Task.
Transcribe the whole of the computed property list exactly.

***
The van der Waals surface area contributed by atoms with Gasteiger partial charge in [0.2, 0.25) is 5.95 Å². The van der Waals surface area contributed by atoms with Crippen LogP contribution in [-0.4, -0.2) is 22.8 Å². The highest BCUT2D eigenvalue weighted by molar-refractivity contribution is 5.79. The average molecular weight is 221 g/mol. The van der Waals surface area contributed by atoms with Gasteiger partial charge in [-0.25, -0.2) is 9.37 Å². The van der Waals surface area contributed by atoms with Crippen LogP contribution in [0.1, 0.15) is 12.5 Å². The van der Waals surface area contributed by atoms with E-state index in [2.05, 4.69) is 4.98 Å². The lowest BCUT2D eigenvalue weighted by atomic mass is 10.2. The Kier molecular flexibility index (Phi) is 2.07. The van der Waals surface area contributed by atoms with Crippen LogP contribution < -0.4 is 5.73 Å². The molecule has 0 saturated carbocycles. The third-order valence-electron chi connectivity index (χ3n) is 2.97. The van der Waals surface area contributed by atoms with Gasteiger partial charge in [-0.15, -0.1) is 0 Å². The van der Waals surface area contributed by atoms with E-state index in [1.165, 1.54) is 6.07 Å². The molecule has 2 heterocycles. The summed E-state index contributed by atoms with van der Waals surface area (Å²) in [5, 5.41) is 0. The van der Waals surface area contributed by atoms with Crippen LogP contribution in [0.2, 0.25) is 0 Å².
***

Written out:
The van der Waals surface area contributed by atoms with Gasteiger partial charge in [0.2, 0.25) is 5.95 Å². The van der Waals surface area contributed by atoms with Crippen LogP contribution in [-0.4, -0.2) is 22.8 Å². The highest BCUT2D eigenvalue weighted by molar-refractivity contribution is 5.79. The average molecular weight is 221 g/mol. The van der Waals surface area contributed by atoms with Gasteiger partial charge in [-0.25, -0.2) is 9.37 Å². The van der Waals surface area contributed by atoms with Crippen LogP contribution in [0.1, 0.15) is 12.5 Å². The van der Waals surface area contributed by atoms with E-state index in [2.05, 4.69) is 4.98 Å². The lowest BCUT2D eigenvalue weighted by atomic mass is 10.2. The Kier molecular flexibility index (Phi) is 2.07. The van der Waals surface area contributed by atoms with Crippen LogP contribution < -0.4 is 5.73 Å². The molecule has 0 saturated carbocycles. The third-order valence-electron chi connectivity index (χ3n) is 2.97. The van der Waals surface area contributed by atoms with Gasteiger partial charge in [-0.15, -0.1) is 0 Å². The van der Waals surface area contributed by atoms with E-state index in [1.165, 1.54) is 6.07 Å². The molecule has 2 heterocycles. The summed E-state index contributed by atoms with van der Waals surface area (Å²) in [5, 5.41) is 0. The van der Waals surface area contributed by atoms with Crippen LogP contribution in [0.2, 0.25) is 0 Å².